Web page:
Legal Eagle Eye Newsletter for the Nursing Profession(4)14 Nov 96  PDF Version

   Quick Summary: Reduction-in-force cannot be used as ruse to displace a hospital’s older employees.

   Eliminating a position based on the age of the employee in the position is a violation of the Age Discrimination in Employment Act.

   A court can award damages to a victim of age discrimination and order her reinstated.  UNITED STATES COURT OF APPEALS, FIFTH CIRCUIT (MISSISSIPPI), 1996.

   The U.S. Court of Appeals for the Fifth Circuit was willing to look at the evidence and to second-guess the motivation behind a hospital’s decision to eliminate certain management positions through a hospital-wide reduction-in-force.

   The Circuit Court decided to uphold a lower Federal court judge who not only awarded monetary damages against the hospital in accordance with a jury’s civil verdict, but also ordered a fifty-three-year-old nurse reinstated at the hospital in a clinical nursing position, on the grounds that the hospital had violated the Age Discrimination in Employment Act in eliminating her management position and effectively terminating her from the hospital.

   The evidence was mixed as to whether there was a real necessity for a reduction-in-force. The hospital lost $1.2 million one year. The next year, when the nurse in question lost her job, the hospital did much better financially and re-hired most of the people it had laid off. Total employment at the hospital actually grew by thirty-five persons by the time the nurse’s employment discrimination case went to trial.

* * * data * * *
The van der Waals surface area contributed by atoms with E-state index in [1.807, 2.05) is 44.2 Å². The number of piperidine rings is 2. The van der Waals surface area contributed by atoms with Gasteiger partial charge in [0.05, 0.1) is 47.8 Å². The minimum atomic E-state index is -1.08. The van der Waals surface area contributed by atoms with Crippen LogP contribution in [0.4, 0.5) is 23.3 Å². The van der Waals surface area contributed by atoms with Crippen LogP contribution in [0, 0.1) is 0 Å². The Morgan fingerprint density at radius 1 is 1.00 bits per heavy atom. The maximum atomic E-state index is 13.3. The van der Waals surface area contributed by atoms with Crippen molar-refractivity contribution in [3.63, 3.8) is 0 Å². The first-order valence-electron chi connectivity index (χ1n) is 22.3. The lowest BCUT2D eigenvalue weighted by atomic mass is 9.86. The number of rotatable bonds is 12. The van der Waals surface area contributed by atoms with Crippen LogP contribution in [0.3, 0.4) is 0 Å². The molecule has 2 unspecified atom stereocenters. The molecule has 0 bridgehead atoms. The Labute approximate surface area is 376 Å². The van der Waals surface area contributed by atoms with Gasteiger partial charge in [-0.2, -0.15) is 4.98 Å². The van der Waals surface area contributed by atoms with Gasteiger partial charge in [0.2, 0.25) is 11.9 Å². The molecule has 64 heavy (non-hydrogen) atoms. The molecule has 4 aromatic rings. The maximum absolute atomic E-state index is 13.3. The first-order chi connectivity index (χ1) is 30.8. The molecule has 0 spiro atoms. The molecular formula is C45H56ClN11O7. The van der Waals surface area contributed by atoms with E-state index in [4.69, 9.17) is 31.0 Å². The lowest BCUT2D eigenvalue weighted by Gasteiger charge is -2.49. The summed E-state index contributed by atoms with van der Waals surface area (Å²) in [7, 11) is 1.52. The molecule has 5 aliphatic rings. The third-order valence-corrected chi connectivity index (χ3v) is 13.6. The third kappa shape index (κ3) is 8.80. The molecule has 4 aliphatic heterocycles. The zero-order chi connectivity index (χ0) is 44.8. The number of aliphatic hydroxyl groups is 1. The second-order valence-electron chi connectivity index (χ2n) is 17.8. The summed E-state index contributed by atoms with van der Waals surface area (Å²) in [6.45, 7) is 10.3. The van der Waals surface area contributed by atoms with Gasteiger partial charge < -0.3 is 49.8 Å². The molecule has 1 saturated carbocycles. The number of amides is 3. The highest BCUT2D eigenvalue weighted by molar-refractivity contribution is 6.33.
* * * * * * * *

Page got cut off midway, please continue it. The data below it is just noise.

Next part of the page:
The court thought the real issue was not whether the hospital had a legitimate need to eliminate some employees in general, but whether the hospital had any way to justify its decision to eliminate qualified older persons while retaining younger ones.

   The evidence in this case most damaging to the hospital’s position came in the form of remarks by hospital administrators, overheard and then related in court second- and third-hand, that the list of predominantly management positions to be eliminated had been compiled by looking at the ages of the persons in the positions, with a view toward carrying out a deliberate plan of displacing older employees from the hospital.

   The nurse in question, a twenty-five-year hospital employee, had been in management and out of clinical nursing for fourteen years. The hospital refused to place her in a clinical nursing vacancy existing at the time she was laid off, trying to claim that she had been out of clinical nursing too long.

   The court, however, not only awarded her past and future lost earnings to compensate her for the elimination of her management position for illegal discriminatory reasons, but also ordered the hospital to accept her back in a clinical nursing position. Woodhouse vs. Magnolia Hospital, 92 F. 3d 248 (5th Cir., 1996).

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